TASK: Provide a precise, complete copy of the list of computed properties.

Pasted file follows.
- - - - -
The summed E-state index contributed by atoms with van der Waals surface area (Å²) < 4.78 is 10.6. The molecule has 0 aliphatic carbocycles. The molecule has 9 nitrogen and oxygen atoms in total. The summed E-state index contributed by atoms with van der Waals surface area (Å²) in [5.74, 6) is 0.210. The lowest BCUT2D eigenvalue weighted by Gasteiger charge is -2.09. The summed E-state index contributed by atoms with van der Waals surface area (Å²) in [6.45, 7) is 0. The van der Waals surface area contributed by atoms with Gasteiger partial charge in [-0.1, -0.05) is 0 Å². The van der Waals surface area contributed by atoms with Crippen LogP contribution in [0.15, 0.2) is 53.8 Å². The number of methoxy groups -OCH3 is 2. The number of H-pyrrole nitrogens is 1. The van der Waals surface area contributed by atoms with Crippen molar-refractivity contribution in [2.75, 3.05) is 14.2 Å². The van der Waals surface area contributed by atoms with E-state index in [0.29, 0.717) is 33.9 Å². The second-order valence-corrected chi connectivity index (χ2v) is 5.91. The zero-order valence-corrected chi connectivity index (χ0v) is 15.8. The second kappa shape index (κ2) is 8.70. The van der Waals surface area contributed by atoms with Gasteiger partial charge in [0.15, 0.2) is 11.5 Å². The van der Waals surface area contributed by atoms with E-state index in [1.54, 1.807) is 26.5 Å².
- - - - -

The summed E-state index contributed by atoms with van der Waals surface area (Å²) < 4.78 is 10.6. The molecule has 0 aliphatic carbocycles. The molecule has 9 nitrogen and oxygen atoms in total. The summed E-state index contributed by atoms with van der Waals surface area (Å²) in [5.74, 6) is 0.210. The lowest BCUT2D eigenvalue weighted by Gasteiger charge is -2.09. The summed E-state index contributed by atoms with van der Waals surface area (Å²) in [6.45, 7) is 0. The van der Waals surface area contributed by atoms with Gasteiger partial charge in [-0.1, -0.05) is 0 Å². The van der Waals surface area contributed by atoms with Crippen LogP contribution in [0.15, 0.2) is 53.8 Å². The number of methoxy groups -OCH3 is 2. The number of H-pyrrole nitrogens is 1. The van der Waals surface area contributed by atoms with Crippen molar-refractivity contribution in [2.75, 3.05) is 14.2 Å². The van der Waals surface area contributed by atoms with E-state index in [0.29, 0.717) is 33.9 Å². The second-order valence-corrected chi connectivity index (χ2v) is 5.91. The zero-order valence-corrected chi connectivity index (χ0v) is 15.8. The second kappa shape index (κ2) is 8.70. The van der Waals surface area contributed by atoms with Gasteiger partial charge in [0.15, 0.2) is 11.5 Å². The van der Waals surface area contributed by atoms with E-state index in [1.54, 1.807) is 26.5 Å².